Torture Sours U.S.-Canadian Right-Wing Lovefest
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A U.S. Ambassador lashed out against a foreign official last week for standing up to the Bush administration -- and it wasn't against Hugo Chavez or Mahmoud Ahmadinejad or any of the other usual suspects.
It was Canadian Public Safety Minister Stockwell Day -- a fundamentalist creationist, anti-abortion, anti-gay rights hawk who once spoke at a "Canadians for Bush" rally. At the onset of the Iraq war, he published a pro-Bush letter in the Wall Street Journal with Stephen Harper, who would become Canada's prime minister in 2006. Day and Harper blasted their own government's opposition to the U.S. invasion and lauded the Bush administration's "fundamental vision of civilization and human values."
That conservative lovefest is now over. Last week Day and U.S. Ambassador to Canada David Wilkins exchanged the most hostile tit-for-tat to date over the case of Maher Arar. In 2002, U.S. authorities detained Arar, a Canadian citizen, at JFK airport. After accusing him of having links to al Qaeda, they sent him to Syria, where he was tortured for nearly a year before being released without charge.
After an exhaustive inquiry, an independent Canadian commission cleared Arar of any terrorist ties last fall. On Jan. 26, the Ottawa government announced it would apologize for its role in the debacle and compensate Arar to the tune of about U.S. $8.5 million, plus legal fees.
But while the Canadian government has now admitted that Arar is indeed the innocent computer engineer and father of two he always said he was, the Bush administration continues to insist that Arar belongs on its "no-fly" list of terrorism suspects. This has meant that Arar, who spent 10 months in a gravelike underground cell, continues to live under a cloud of secret accusations.
Despite his ideological affinity for President Bush, Prime Minister Harper has not been oblivious to the fact the U.S. government is about as popular among Canadians today as it was when the Americans invaded in the War of 1812. In October, he was moved to ring up Bush and ask him to "come clean" about the Arar affair. He even went so far as to ask that Bush acknowledge "the deficiencies and inappropriate conduct that occurred in this case." That, of course, was as likely as the president admitting to shirking his National Guard duties during the Vietnam War.
The most U.S. Justice Department officials offered to do was brief the Canadians on the dirt they supposedly had gathered about Arar from their own sources. When this finally occurred last week, Stockwell Day, Canada's version of our Homeland Security chief, promptly declared it bogus.
"We've looked at all their information and there is nothing that materially changes our position," Day told reporters. "Mr. Arar is not a threat, nor is his family."
That provoked Ambassador Wilkins to spout that it was "presumptuous for him to say who the United States can and cannot allow into our country."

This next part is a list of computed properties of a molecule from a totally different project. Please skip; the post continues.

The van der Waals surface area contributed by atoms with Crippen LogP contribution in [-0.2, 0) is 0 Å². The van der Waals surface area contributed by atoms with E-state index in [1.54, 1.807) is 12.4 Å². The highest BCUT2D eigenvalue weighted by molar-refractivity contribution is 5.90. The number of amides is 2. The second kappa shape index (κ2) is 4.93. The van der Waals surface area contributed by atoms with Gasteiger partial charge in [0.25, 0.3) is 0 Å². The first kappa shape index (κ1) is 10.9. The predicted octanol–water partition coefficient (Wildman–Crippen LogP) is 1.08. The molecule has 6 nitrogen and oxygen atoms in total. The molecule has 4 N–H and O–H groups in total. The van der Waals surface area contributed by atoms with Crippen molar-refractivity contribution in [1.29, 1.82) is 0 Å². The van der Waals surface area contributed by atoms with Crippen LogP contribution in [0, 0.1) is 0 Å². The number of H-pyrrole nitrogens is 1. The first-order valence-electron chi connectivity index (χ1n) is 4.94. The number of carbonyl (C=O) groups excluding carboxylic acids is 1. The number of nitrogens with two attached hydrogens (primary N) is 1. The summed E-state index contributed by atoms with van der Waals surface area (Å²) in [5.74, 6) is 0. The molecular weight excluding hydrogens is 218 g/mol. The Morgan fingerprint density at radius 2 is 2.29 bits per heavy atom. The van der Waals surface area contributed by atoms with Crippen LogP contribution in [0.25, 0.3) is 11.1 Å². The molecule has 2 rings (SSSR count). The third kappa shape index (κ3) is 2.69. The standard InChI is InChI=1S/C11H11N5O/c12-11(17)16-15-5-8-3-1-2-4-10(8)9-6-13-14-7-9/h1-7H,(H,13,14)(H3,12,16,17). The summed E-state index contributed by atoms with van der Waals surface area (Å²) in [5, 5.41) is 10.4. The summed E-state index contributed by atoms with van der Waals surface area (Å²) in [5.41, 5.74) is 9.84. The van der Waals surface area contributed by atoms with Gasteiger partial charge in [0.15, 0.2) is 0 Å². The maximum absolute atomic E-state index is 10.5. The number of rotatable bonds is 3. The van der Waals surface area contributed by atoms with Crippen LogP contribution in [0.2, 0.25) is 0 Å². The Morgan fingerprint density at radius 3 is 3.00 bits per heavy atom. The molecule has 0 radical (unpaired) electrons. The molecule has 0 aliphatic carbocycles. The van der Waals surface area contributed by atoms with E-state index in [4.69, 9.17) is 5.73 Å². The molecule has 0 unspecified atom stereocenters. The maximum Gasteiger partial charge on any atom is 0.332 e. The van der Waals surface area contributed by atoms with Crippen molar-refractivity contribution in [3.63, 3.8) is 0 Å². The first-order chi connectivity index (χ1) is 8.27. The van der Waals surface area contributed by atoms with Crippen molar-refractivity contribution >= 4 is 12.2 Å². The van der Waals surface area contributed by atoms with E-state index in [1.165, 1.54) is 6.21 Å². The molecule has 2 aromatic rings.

Day's direct contradiction of U.S. officials was indeed a bit of a shocker in the relatively calm history of U.S.-Canadian diplomacy. Yes, there was that flamboyant Pierre Trudeau who ticked off Nixon by chumming around with Castro, but he and the American Cold Warrior in chief were natural adversaries. When Bush can no longer count on alter egos like Day and Harper, you know something is seriously amiss.
It's funny, though, how a strong desire to cover one's legal behind can trump all other interests, be they ideological, economic or moral. And Maher Arar is suing the U.S. government for violating protections in our own laws against torture. The case was dismissed on national security grounds a year ago, but an ongoing appeal could get a boost if the Bush administration were to admit that Arar is not a threat.
Given the executive branch's self-interest in stonewalling, the best hope for Maher Arar lies in the U.S. Congress. Patrick Leahy, D-Vt., now chair of the Senate Judiciary Committee, recently lacerated Attorney General Alberto Gonzales, saying it was "beneath the dignity of this country, a country that has always been a beacon of human rights, to send somebody to another country to be tortured [ Video]" On the House side, Edward Markey, D-Mass., has introduced a bill that would ban altogether the practice of "extraordinary rendition," or sending detainees to countries known for routinely practicing torture, like Syria.
Now they should crank up the heat by thumbing their noses at the "no-fly" list and flying themselves to Canada to take testimony directly from Arar. They should also consult with Justice Dennis O'Connor, who headed the Canadian government's commission on the case, and other Canadian officials. This would be a powerful statement to the world that the Bush administration will not stand in the way of their efforts to seek the truth. It's too late to prevent the nightmare endured by Maher Arar and other victims of torture caused by the Bush administration. But it's not too late to prevent other young men from the same fate.
Sarah Anderson is a fellow of the Institute for Policy Studies in Washington, D.C.